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The Intriguing History of Graycliff, Nassau



The blooming flora and flourishing fauna of Nassau is what picture postcards are made of. The scenic beauty is such a delight that you can spend the whole day on the island just gazing and admiring the beauty that surrounds you. Famous for the Spanish invaders, looting of pirates and a 200 year old British Rule, Nassau has a rich historical significance and has a colonial charm that still exists today. Downtown Nassau offers the famous Government House and Parliament that is built in the English Georgian-style architecture.

When in Nassau, a trip to Graycliff is a must to unfold and live the intriguing story behind it. Captain John Howard Graysmith, a famous and notorious pirate, had built the original Graycliff Mansion in the year 1740. He was feared by all and his exploits on the Spanish Main gave him fame and fortune. During the second settlement in Nassau, the Governor Nicholas Trott, with the support of many pirates and privateers, built the first Anglican Church in Graycliff. However, in the year 1703 it was destroyed by Spaniards.

Graycliff boasts of having witnessed the era when the unofficial flag of Bahamas was “skull and crossbones”. The first Royal Governor of The Bahama Islands, Captain Woodes Roger, tried to bring an end to piracy. He acted as a privateer with the backing of the British and helped normalize trade. As an ode of respect to him Graycliff has named one of their guestrooms after him.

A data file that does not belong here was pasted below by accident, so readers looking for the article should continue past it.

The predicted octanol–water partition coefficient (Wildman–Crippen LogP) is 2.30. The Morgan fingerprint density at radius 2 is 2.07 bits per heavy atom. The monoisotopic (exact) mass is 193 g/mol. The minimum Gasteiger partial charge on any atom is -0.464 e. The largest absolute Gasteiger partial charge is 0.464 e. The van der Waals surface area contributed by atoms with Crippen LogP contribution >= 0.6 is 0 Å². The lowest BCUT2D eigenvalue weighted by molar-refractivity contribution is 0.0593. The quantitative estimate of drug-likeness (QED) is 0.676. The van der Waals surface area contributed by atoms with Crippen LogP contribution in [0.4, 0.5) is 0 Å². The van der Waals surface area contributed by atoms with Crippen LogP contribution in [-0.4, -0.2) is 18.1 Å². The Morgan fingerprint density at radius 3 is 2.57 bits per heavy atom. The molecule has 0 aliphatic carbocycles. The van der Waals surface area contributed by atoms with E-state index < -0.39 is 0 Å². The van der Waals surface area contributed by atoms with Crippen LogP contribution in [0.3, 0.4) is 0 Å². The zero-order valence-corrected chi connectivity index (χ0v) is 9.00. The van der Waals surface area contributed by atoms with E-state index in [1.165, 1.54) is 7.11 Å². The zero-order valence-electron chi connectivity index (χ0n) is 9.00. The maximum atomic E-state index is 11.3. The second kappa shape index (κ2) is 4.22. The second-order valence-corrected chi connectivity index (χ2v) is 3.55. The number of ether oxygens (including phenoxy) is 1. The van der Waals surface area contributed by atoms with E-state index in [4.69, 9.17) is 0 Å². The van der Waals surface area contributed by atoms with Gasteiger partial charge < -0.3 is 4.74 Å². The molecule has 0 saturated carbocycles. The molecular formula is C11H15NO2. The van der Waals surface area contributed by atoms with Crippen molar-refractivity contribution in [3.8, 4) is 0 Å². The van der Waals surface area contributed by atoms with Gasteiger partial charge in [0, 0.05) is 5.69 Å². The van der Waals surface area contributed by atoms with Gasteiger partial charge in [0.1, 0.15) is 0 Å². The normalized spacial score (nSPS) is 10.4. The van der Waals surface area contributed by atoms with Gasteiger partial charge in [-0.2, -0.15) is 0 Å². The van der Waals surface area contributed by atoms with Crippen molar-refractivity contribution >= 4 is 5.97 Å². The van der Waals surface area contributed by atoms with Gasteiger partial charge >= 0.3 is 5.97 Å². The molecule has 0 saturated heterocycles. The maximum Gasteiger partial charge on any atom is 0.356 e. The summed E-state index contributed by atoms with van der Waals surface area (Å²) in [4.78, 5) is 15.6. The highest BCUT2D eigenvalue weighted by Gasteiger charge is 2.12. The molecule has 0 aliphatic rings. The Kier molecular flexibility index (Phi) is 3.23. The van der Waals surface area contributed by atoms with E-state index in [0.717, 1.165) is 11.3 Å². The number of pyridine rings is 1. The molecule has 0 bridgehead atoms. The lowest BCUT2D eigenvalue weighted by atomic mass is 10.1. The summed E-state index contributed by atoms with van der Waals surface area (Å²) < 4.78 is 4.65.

In 1776 the American Navy captured Nassau. At that time Graycliff served as the headquarters and garrisons for them. You can visit the past when you visit the renowned wine cellar and see the bars on the windows there that tell the story of 1776.

In 1884 Nathaniel French owned Graycliff and ran its operations. It became the first Inn in Nassau that depicted the true Caribbean hospitality to its travelers. During the American Civil War, Graycliff served as the Officers Mess for the West Indian Regiment. At that time the Bahamas had also become the headquarters for blockage runners and sold southern cotton to the British Mills in a trade-off for guns for the Confederacy.

The 1920’s witnessed Graycliff being accessible to the public again. Owned by Mrs. Polly Leach, Graycliff became the hub for the elite and rich. Later, Graycliff became the private abode of Mr. & Mrs. I. Walton Killiam. They renovated the entire property in a lavish style, with a beautiful swimming pool surrounded by lush tropical gardens. It remained their private property till Mrs. Killiam’s death in 1964 and was thereafter purchased by the Royalty in 1966 and Lord and Lady Dudley resided there.

Graycliff has had the honor of hosting the nobility like Duke and Duchess of Windsor, Sir Winston Churchill, Lord Mountbatten and Lord Beaverbrook. During her stay in Graycliff, Lady Dudley added an English accent to the décor of the place. Enrico and Anna Maria Garzaroli purchased Graycliff in 1973 and transformed it into the hotel and restaurant of today.



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